Explore 15 key Difference between Physisorption and Chemisorption
Physisorption and chemisorption are two types of adsorption processes that occur on the surface of solids. While both involve the adhesion of molecules to a surface, they differ in several key aspects. Here are 15 difference between physisorption and chemisorption, explained in simple terms for your upcoming exams:
Difference between Physisorption and Chemisorption
Physical attraction or weak van der Waals forces between the adsorbate (molecules or atoms) and the solid surface are referred to as physisorption. On the other hand, chemisorption entails the creation of chemical bonds between the adsorbate and the atoms on the surface.
Strength of interaction: In comparison to chemisorption, which involves stronger chemical bonds, physisorption interactions are relatively weak.
Chemical bond formation: Physisorption does not involve the creation or breakage of new chemical bonds between the adsorbate and the surface, whereas chemisorption does.
Specificity: Physisorption lacks specificity, allowing adsorbate molecules to adhere to the surface in any way. As the formation of bonds depends on specific chemical characteristics or functional groups, chemisorption is typically more specific.
Chemisorption typically needs an activation energy to get past the energy barrier that prevents the formation of bonds, whereas physisorption doesn’t.
Reversibility: Adsorbate molecules can be easily desorbed from a surface by decreasing surface area or raising temperature, making physical adsorption easily reversible. Since the formation of chemical bonds is more stable and difficult to break, chemisorption is frequently irreversible.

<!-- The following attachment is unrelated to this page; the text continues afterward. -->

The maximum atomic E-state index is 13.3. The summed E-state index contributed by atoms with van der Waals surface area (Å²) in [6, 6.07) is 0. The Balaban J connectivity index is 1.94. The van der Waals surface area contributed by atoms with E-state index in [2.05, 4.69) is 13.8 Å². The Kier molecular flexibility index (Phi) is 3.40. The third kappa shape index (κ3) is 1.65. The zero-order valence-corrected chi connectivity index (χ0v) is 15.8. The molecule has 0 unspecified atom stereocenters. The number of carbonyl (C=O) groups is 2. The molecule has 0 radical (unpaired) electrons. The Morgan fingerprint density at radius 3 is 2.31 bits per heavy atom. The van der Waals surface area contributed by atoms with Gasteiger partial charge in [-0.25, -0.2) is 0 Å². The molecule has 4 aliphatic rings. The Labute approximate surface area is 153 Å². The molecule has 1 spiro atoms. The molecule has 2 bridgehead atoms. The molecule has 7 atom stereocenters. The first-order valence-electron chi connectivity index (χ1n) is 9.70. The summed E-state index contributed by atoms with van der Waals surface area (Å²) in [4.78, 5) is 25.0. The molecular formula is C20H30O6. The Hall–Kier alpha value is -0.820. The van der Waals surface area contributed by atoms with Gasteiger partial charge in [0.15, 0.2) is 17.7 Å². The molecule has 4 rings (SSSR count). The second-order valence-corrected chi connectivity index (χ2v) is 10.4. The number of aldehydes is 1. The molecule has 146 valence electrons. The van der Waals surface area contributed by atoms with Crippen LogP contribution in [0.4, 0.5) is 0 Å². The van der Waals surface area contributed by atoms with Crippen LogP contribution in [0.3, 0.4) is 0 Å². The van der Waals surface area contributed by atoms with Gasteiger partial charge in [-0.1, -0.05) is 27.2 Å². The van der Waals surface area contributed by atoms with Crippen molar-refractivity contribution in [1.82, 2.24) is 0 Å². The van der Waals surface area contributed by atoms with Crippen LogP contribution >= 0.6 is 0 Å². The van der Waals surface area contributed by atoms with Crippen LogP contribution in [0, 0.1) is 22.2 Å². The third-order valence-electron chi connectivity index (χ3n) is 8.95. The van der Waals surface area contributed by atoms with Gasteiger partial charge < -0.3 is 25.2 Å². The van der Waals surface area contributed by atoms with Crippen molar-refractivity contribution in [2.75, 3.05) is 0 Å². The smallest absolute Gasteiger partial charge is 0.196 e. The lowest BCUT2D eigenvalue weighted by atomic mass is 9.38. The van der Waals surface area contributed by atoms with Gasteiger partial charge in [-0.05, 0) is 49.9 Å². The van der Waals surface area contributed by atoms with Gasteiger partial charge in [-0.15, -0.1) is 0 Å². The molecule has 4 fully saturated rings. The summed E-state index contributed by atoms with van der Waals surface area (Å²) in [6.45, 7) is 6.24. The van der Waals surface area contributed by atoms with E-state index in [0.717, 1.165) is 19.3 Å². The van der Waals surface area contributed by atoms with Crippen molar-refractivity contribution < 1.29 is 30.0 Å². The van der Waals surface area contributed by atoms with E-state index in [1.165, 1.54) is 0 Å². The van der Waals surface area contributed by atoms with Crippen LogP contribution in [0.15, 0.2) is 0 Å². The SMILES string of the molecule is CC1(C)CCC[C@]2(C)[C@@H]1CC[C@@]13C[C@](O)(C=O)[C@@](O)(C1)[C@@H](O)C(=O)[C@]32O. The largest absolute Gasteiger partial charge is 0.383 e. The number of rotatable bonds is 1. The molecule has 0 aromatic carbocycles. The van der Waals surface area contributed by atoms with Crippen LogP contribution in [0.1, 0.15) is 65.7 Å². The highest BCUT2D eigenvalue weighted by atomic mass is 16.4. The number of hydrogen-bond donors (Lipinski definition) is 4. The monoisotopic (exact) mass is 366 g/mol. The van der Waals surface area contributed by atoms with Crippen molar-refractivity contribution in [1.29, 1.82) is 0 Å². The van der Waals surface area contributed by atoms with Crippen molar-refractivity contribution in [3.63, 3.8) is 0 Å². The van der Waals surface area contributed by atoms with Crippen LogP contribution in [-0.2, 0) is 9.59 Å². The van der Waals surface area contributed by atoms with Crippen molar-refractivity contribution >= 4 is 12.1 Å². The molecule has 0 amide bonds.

Temperature dependence: Adsorption generally increases with decreasing temperature, and physisorption is typically influenced by temperature changes. Temperature variations have less of an impact on chemisorption.
Low surface coverage is a typical outcome of physisorption because the molecules that adsorb the substance adhere to the surface only loosely. The formation of powerful chemical bonds during chemisorption results in greater surface coverage.
Surface area: Due to weak forces of attraction, physisorption takes place over a larger surface area. Chemisorption takes place on a smaller surface area because it uses particular bond formation sites.
The Freundlich adsorption isotherm, which outlines the connection between adsorbate concentration and surface coverage, governs physisorption. Chemisorption adheres to the Langmuir adsorption isotherm, which takes surface monolayer formation into account.
Adsorption energy: Physisorption requires less energy to attach or detach the adsorbate because it has a lower adsorption energy. Chemisorption requires more energy for attachment and detachment due to its higher adsorption energy.
Physical characteristics of the surface, such as surface roughness or polarity, have an impact on physisorption. The surface’s and the adsorbate’s chemical characteristics affect chemisorption.
Adsorption rate: Because there are weak forces of attraction involved, physisorption happens quickly. Due to the need for the creation of chemical bonds, chemisorption is a slower process.
Applications: Gas storage, chromatography, and catalyst support are three areas where physisorption is frequently used. Chemical sensors, surface modification, and catalysis are all areas where chemisorption is used.
Selectivity: Because different molecules can adsorb on the surface, physical sorption is typically not selective. Because only certain chemical reactions can take place between the adsorbate and the surface, chemisorption can display selectivity.
The degree of interaction, bond formation, specificity, reversibility, temperature dependence, surface coverage, surface area, adsorption isotherm, adsorption energy, surface properties, and rate of adsorption are difference between Physisorption and Chemisorption.